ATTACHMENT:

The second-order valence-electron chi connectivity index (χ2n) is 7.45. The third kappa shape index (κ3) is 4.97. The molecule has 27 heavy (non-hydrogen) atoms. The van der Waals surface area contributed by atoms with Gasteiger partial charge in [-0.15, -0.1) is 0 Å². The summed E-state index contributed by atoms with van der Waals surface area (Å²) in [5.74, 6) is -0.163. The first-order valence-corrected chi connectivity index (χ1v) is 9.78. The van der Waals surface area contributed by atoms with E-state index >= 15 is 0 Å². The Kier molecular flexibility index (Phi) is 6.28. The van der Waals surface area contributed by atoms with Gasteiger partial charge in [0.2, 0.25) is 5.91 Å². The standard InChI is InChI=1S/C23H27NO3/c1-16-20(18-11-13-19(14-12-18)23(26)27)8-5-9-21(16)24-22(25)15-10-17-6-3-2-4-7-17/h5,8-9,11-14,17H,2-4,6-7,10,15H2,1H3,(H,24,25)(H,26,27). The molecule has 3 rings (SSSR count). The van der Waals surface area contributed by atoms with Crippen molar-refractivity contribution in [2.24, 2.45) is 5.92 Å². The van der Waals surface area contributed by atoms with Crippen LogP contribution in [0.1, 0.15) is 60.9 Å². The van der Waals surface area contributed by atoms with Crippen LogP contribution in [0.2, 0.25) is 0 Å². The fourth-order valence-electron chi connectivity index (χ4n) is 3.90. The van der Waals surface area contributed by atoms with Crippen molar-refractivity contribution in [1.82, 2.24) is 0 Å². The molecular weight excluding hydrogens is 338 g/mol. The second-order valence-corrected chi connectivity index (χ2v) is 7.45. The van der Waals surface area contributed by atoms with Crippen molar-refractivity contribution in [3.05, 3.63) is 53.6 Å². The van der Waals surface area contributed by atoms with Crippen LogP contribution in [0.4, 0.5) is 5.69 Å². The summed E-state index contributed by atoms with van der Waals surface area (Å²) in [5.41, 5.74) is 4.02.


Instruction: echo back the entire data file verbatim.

The second-order valence-electron chi connectivity index (χ2n) is 7.45. The third kappa shape index (κ3) is 4.97. The molecule has 27 heavy (non-hydrogen) atoms. The van der Waals surface area contributed by atoms with Gasteiger partial charge in [-0.15, -0.1) is 0 Å². The summed E-state index contributed by atoms with van der Waals surface area (Å²) in [5.74, 6) is -0.163. The first-order valence-corrected chi connectivity index (χ1v) is 9.78. The van der Waals surface area contributed by atoms with E-state index >= 15 is 0 Å². The Kier molecular flexibility index (Phi) is 6.28. The van der Waals surface area contributed by atoms with Gasteiger partial charge in [0.2, 0.25) is 5.91 Å². The standard InChI is InChI=1S/C23H27NO3/c1-16-20(18-11-13-19(14-12-18)23(26)27)8-5-9-21(16)24-22(25)15-10-17-6-3-2-4-7-17/h5,8-9,11-14,17H,2-4,6-7,10,15H2,1H3,(H,24,25)(H,26,27). The molecule has 3 rings (SSSR count). The van der Waals surface area contributed by atoms with Crippen molar-refractivity contribution in [2.24, 2.45) is 5.92 Å². The van der Waals surface area contributed by atoms with Crippen LogP contribution in [0.1, 0.15) is 60.9 Å². The van der Waals surface area contributed by atoms with Crippen LogP contribution in [0.2, 0.25) is 0 Å². The fourth-order valence-electron chi connectivity index (χ4n) is 3.90. The van der Waals surface area contributed by atoms with Crippen molar-refractivity contribution in [1.82, 2.24) is 0 Å². The molecular weight excluding hydrogens is 338 g/mol. The second-order valence-corrected chi connectivity index (χ2v) is 7.45. The van der Waals surface area contributed by atoms with Crippen molar-refractivity contribution in [3.05, 3.63) is 53.6 Å². The van der Waals surface area contributed by atoms with Crippen LogP contribution in [0.4, 0.5) is 5.69 Å². The summed E-state index contributed by atoms with van der Waals surface area (Å²) in [5.41, 5.74) is 4.02.